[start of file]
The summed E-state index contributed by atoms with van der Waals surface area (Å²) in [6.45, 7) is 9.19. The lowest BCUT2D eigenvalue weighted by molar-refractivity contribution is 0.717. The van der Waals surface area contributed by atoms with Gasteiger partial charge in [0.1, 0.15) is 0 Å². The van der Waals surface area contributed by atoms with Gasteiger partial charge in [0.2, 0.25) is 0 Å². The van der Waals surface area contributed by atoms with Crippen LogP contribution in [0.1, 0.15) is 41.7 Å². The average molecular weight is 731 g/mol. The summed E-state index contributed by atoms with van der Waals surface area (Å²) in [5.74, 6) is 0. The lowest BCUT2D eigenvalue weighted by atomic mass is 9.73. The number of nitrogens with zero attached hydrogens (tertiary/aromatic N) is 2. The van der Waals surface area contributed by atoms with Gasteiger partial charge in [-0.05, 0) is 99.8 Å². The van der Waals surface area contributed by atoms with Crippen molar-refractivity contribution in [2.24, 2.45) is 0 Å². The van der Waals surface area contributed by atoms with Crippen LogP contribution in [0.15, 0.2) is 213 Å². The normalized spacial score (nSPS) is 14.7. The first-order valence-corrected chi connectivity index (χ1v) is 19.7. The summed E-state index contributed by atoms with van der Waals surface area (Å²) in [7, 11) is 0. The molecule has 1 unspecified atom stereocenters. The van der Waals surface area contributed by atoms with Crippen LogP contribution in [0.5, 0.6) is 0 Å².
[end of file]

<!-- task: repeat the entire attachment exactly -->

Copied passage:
The summed E-state index contributed by atoms with van der Waals surface area (Å²) in [6.45, 7) is 9.19. The lowest BCUT2D eigenvalue weighted by molar-refractivity contribution is 0.717. The van der Waals surface area contributed by atoms with Gasteiger partial charge in [0.1, 0.15) is 0 Å². The van der Waals surface area contributed by atoms with Gasteiger partial charge in [0.2, 0.25) is 0 Å². The van der Waals surface area contributed by atoms with Crippen LogP contribution in [0.1, 0.15) is 41.7 Å². The average molecular weight is 731 g/mol. The summed E-state index contributed by atoms with van der Waals surface area (Å²) in [5.74, 6) is 0. The lowest BCUT2D eigenvalue weighted by atomic mass is 9.73. The number of nitrogens with zero attached hydrogens (tertiary/aromatic N) is 2. The van der Waals surface area contributed by atoms with Gasteiger partial charge in [-0.05, 0) is 99.8 Å². The van der Waals surface area contributed by atoms with Crippen molar-refractivity contribution in [2.24, 2.45) is 0 Å². The van der Waals surface area contributed by atoms with Crippen LogP contribution in [0.15, 0.2) is 213 Å². The normalized spacial score (nSPS) is 14.7. The first-order valence-corrected chi connectivity index (χ1v) is 19.7. The summed E-state index contributed by atoms with van der Waals surface area (Å²) in [7, 11) is 0. The molecule has 1 unspecified atom stereocenters. The van der Waals surface area contributed by atoms with Crippen LogP contribution in [0.5, 0.6) is 0 Å².